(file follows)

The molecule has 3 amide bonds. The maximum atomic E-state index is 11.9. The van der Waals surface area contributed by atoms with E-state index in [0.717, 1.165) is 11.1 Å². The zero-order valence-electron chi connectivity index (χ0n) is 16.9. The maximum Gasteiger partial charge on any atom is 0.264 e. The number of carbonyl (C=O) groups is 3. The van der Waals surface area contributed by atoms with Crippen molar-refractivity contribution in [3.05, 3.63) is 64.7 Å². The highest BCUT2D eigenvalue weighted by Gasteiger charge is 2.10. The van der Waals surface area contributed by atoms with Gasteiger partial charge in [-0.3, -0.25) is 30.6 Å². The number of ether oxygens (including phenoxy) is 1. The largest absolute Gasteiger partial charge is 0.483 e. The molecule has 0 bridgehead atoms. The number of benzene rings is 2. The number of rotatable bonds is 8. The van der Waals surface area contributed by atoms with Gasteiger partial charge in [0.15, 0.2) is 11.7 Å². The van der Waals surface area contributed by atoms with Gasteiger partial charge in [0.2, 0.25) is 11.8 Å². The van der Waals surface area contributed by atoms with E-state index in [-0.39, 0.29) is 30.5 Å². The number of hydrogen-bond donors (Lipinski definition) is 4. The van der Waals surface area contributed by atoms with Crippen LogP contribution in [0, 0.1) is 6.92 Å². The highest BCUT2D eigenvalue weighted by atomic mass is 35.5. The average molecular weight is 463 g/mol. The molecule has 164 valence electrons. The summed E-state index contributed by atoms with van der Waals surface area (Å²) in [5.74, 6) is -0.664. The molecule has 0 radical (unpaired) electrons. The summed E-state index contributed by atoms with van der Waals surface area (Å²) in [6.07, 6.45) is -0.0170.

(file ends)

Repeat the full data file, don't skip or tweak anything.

The molecule has 3 amide bonds. The maximum atomic E-state index is 11.9. The van der Waals surface area contributed by atoms with E-state index in [0.717, 1.165) is 11.1 Å². The zero-order valence-electron chi connectivity index (χ0n) is 16.9. The maximum Gasteiger partial charge on any atom is 0.264 e. The number of carbonyl (C=O) groups is 3. The van der Waals surface area contributed by atoms with Crippen molar-refractivity contribution in [3.05, 3.63) is 64.7 Å². The highest BCUT2D eigenvalue weighted by Gasteiger charge is 2.10. The van der Waals surface area contributed by atoms with Gasteiger partial charge in [-0.3, -0.25) is 30.6 Å². The number of ether oxygens (including phenoxy) is 1. The largest absolute Gasteiger partial charge is 0.483 e. The molecule has 0 bridgehead atoms. The number of benzene rings is 2. The number of rotatable bonds is 8. The van der Waals surface area contributed by atoms with Gasteiger partial charge in [0.15, 0.2) is 11.7 Å². The van der Waals surface area contributed by atoms with Gasteiger partial charge in [0.2, 0.25) is 11.8 Å². The van der Waals surface area contributed by atoms with E-state index in [-0.39, 0.29) is 30.5 Å². The number of hydrogen-bond donors (Lipinski definition) is 4. The van der Waals surface area contributed by atoms with Crippen LogP contribution in [0, 0.1) is 6.92 Å². The highest BCUT2D eigenvalue weighted by atomic mass is 35.5. The average molecular weight is 463 g/mol. The molecule has 164 valence electrons. The summed E-state index contributed by atoms with van der Waals surface area (Å²) in [5.74, 6) is -0.664. The molecule has 0 radical (unpaired) electrons. The summed E-state index contributed by atoms with van der Waals surface area (Å²) in [6.07, 6.45) is -0.0170.